interviewer asks respondent questions about someone else a “third party,” projects own feelings onto this third person
Picture-based Techniques
Cartoon Tests
-Respondents fill in the bubble
Photo Sorts
-Respondent sorts through photos to find images
Consumer Drawings
-Respondents draw their own pictures of how they feel
Goal of Picture based techniques
Understand consumer feelings, opinions, and beliefs
Future of Qualitative Research
Most consumption situations have an emotional and subconscious content
Observation Research
the systematic process of recording the behavioral patterns of people, objects, and occurrences without questioning or communicating with them
When should Observation research be used?
behavior of interest my be frequent, repetitive, or predictable, must be of relative short nature
Natural Observation
in completely natural circumstances, has no idea of even being observed
Contrived Observation
know they are being watched but are asked to behave naturally, you get control over the environment
Structured observation
observer fills out a questionaire on each obeserved person or counts the number of times an activity occurs-
EX. Snack at bar, how many times someone orders drinks
Unstructured observation
observer makes notes on the behavior being observed, record everything they do, see big picture
Human Vs Machine
some situations machine many do the job less expensively and less obtrusively
Direct Vs Indirect
Indirect observation can be achieved by checking to see how much of a product has been used or somehow checking on past behavior
Validity -advantages of observation
measuring what we set out to measure
If behavior or events are clearly defined then we have valid observation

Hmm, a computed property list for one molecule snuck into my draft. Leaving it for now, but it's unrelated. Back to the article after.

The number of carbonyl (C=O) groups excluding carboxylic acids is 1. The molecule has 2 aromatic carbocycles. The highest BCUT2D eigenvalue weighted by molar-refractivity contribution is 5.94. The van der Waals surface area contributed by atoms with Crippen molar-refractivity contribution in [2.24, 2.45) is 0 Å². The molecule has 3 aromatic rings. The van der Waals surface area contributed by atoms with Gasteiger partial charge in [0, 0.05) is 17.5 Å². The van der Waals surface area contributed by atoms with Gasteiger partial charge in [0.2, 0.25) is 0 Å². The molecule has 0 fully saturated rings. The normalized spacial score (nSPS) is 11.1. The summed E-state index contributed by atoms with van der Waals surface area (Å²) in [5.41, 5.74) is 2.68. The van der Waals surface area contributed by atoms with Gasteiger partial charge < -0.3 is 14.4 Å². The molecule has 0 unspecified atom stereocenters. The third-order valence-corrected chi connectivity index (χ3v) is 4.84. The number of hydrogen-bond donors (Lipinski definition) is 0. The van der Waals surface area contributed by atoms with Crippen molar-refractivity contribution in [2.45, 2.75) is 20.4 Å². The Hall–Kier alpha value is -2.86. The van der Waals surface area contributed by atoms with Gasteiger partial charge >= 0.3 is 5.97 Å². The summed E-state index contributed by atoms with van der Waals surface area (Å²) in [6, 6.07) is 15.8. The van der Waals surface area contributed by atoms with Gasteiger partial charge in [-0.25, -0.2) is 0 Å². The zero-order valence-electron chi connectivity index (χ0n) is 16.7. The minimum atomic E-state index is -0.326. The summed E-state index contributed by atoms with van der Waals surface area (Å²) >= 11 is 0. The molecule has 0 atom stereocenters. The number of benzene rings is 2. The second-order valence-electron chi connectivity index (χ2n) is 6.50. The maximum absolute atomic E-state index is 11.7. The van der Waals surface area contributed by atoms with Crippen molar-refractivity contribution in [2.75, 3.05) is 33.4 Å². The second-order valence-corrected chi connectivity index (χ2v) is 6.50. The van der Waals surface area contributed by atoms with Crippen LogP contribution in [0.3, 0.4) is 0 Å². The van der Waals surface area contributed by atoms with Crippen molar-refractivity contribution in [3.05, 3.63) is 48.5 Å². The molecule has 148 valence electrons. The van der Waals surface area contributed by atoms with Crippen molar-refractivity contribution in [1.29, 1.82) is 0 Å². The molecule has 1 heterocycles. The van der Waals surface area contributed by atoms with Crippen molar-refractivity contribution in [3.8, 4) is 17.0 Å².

Reliability -advantages of observation
Consistency in measurement
means consistent not always correct(not valid)
Going to coffee shop not loyal but consistent
Disadvantages of Observations
Can only observe physical actions physical characteristics
CANNOT observe attitudes, motivations, draw any conclusions
Mystery shoppers
Pose as customers
check out the competition
Assess quality of own stores
One way mirror observations
Allows researcher to observe clients at they use or react to product
Shopper patterns
Drawings that record the footsteps of a shopper throught a store
helps plan store layout
Ethnographic Research
Anthropological method, qualitative, immerse yoursself in situation
Traffic Counters
machines used to measure vehicular flow over a particular stretch of roadway
Physiological measurement
Skin response, voice pitch analysis, Facial Action coding service
Scanner based research
laser scanners read UPC codes on produces and produce instantaneous information on sales, provide accurate objective picture of the casual relationship between marketing mix variables and sales
The single source model
People shop with ID cards, have purchased scanned and the analyzed